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Old 08-04-2013, 12:38 PM   #11 (permalink)
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Six-speeds in the mass market of this country are similar--they shorten each gear so that the sixth is about the same revs/mile as an earlier five-speed.

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Old 08-04-2013, 01:10 PM   #12 (permalink)
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Quote:
Originally Posted by Frank Lee View Post
Right- and you go from 1st through each gear to 24th from a stop.
No, if I'm riding on flat pavement. But it's not at all unusual for me to start out riding on a level stretch, climb a few miles of paved road at 6% grade, then go off on a mountain trail. On a ride like that, I do use the majority of the gears. (Of course there's some overlap between the front 3 gears, and the rear 7-8.)

FTM, my pickup has 10 speeds, when you combine the 5 speed transmission with high & low range in the transfer case. And I do use that low range on roads where 1st gear in high range would stall out.
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Old 08-04-2013, 03:05 PM   #13 (permalink)
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I see CVTs and DCTs being the transmissions of tomorrow. A traditional automatic is being phased out, although you go to the dealership and the sheeple don't know what anything is so they label everything as an automatic transmission. CVT has continual power to the road, but has higher torque loses. (Which is why it is so hard to put them into trucks) The DCT, dual clutch transmission, is essentially twin manual transmissions that are shifted by the computer so that the lack of power during a shift is kept to a bare minimum. As the odd number gear transmission begins to let go, the even number gear transmission begins to grab. Pretty slick, there are 6speeds like this and luxury 8speeds, with 10 and 12 easily foreseeable. A traditional automatic transmission is just a mess of moving parts (read failure points) adding more to this mass, just doesn't seem wise. Although, when my father found out that my girlfriend, now wife, was driving a manual tranny; he knew we would probably get married. I love manual transmissions. And I have owned several 6 speeds; I agree that most are true 6 speeds, and what would be best for FE is an overdrive 6 speed tranny.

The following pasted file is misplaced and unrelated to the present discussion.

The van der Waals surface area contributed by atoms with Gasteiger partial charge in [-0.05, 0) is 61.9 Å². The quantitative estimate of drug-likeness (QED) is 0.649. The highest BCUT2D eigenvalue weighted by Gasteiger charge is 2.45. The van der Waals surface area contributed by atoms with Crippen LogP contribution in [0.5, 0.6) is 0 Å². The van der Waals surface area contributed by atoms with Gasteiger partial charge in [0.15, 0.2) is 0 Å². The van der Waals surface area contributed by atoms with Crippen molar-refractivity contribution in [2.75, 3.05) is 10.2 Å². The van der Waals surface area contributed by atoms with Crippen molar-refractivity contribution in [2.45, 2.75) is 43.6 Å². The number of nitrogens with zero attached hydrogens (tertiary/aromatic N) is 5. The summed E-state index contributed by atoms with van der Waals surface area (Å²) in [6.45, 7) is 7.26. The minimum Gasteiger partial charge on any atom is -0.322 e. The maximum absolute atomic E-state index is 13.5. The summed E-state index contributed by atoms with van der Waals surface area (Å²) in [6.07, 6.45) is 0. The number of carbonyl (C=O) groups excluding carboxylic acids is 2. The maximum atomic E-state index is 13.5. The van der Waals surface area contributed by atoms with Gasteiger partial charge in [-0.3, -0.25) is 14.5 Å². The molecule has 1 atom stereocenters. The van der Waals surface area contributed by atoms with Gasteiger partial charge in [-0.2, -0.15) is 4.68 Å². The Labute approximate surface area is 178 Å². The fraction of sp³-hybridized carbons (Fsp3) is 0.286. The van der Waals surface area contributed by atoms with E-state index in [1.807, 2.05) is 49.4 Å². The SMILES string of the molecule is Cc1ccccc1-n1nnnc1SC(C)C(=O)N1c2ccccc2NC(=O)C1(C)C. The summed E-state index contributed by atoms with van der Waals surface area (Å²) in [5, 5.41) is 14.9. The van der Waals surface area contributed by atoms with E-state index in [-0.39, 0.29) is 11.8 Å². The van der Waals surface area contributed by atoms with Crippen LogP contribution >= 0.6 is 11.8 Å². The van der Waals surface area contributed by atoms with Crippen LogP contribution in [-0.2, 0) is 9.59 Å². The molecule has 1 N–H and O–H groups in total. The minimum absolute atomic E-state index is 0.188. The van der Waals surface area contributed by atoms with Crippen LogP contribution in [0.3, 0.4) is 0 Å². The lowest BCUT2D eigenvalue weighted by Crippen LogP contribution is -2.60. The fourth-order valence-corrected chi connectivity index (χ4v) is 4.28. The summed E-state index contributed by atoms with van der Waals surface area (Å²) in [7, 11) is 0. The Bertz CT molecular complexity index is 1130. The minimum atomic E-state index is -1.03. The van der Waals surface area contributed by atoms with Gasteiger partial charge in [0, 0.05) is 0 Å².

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Old 08-04-2013, 07:02 PM   #14 (permalink)
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Quote:
Originally Posted by MPGranger View Post
I see CVTs and DCTs being the transmissions of tomorrow.
The additional gear ratios of the CVTs can be an asset for the ICE ... which is very susceptible to non-ideal RPM and Torque combinations ... but the CVT transmission itself is significantly less efficient than the Manuals transmission.

I agree in the near term I expect more CVTs ... but as Main Drive Electric motors grow in size and Market % ... I wonder if that will continue to hold long term?? ... Electric motors are not as vulnerable to efficiency losses as ICEs are , from fewer ideal gear ratio options... as that starts to play a more dominate roll , we may start to see fewer manual gear ratios ... maybe a DCT style you mention.